If you happen to mess up, no worries! Wax and grease remover take the new paint right off if it’s still wet. As long as you’re still in that 45 minute window, feel free to mess up as much as you want! (Or practice your designs first, and then wipe it away!)
When you’re done, make sure to properly clean and store your brushes. You’ve already spent a lot of time grooming them and making sure they’re what you need. You can use lacquer thinner to clean the paint out of the brushes, but, lacquer thinner is also known to dry out the bristles. So once the brush is clean, dip it in lard oil as it will keep the bristles soft. My dad keeps a saturated paper towel in the bottom of his tool box. When he’s done with a brush, he dips it in the lard oil and places it flat on the paper towel. This ensures that the next time he goes to use the brush, the bristles will be nice and soft, and will be straight like he needs them to be.
The Right Mixture
Let’s go back to the part that I said you should mix your paint with turpentine. It makes the paint a good consistency, and helps to create a long, smooth line. You might be asking yourself if any other substances could be used in place of turpentine. The answer: Probably not. Lacquer thinner is too ‘hot’ – or too strong, and acetone ‘flashes’ too quick.
Acetone with pinstriping can be most easily compared to finger nail polish. (A special thanks to my dad for explaining it to me in a real life girl scenario!) You can use a small amount of acetone to thin finger nail polish if it’s goopy, but if you go over it again with more acetone it will end up taking the paint off. It’s the same way with pinstriping. You could use acetone to thin the paint once, but if you go over it again with more acetone (or acetone mixed with paint) it could wrinkle the paint of the pinstripe or the paint of the car.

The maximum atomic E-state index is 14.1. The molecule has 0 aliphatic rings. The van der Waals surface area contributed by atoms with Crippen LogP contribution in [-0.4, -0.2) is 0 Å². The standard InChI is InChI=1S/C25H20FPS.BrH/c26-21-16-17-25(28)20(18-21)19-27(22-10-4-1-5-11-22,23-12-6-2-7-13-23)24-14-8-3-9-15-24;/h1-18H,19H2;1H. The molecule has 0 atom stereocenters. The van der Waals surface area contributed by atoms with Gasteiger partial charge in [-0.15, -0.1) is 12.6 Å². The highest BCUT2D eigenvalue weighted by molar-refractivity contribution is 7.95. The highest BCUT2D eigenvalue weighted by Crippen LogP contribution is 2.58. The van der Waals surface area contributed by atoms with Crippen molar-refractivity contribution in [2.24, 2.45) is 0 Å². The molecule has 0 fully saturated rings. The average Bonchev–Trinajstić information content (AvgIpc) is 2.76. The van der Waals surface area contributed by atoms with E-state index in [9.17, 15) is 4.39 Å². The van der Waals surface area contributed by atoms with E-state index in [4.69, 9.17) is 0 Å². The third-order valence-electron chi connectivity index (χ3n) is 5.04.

That brings me to my next point: You need to have a good knowledge of automotive finishes and paints before you take up a hobby in pinstriping. A normal Joe would have no idea that acetone could hurt the paint on a car. A plain Jane wouldn’t know if pinstriping could be clearcoated or sanded. But to answer that question, One Shot paint can be cleared over as long as it’s not sanded. You would need to prepare the base color first (sand, etc.), pinstripe, and then clear. It would also be helpful to know that cars painted in lacquer don’t have the agility, and a pinstripe probably wouldn’t stick.
Long Lasting Impressions
When done correctly, pinstriping can last a long time. Although it varies on the car (the base paint, and how many times it’s waxed and rubbed), stripes and designs can last at least 10 years or more. There are clearcoats/catalysts that are available for One Shot that make it even stronger and more durable than that.
One last thing and then I’ll stop rambling about pinstriping. My dad is a saint and has always had the mindset that it’s “just a car.” He told me that when I was a 15 year old with a learner’s permit and too afraid to drive his ’32 roadster. He also told me that when I was too scared to try pinstriping for the first time. But, it really is just a car, and as I told you before, mess ups are repairable with the help of a little wax and grease remover.
So, with a little direction from my good ole dad, I put my own brush to paint and gave pinstriping a shot. What did I learn? It’s hard. How do I hold the brush? How much pressure should I apply? Is my pressure consistent? Am I following the body lines close enough? I have a lot of crafty talent, just not that talent. I think next time I need a striping project handled, I’ll leave it to the professionals.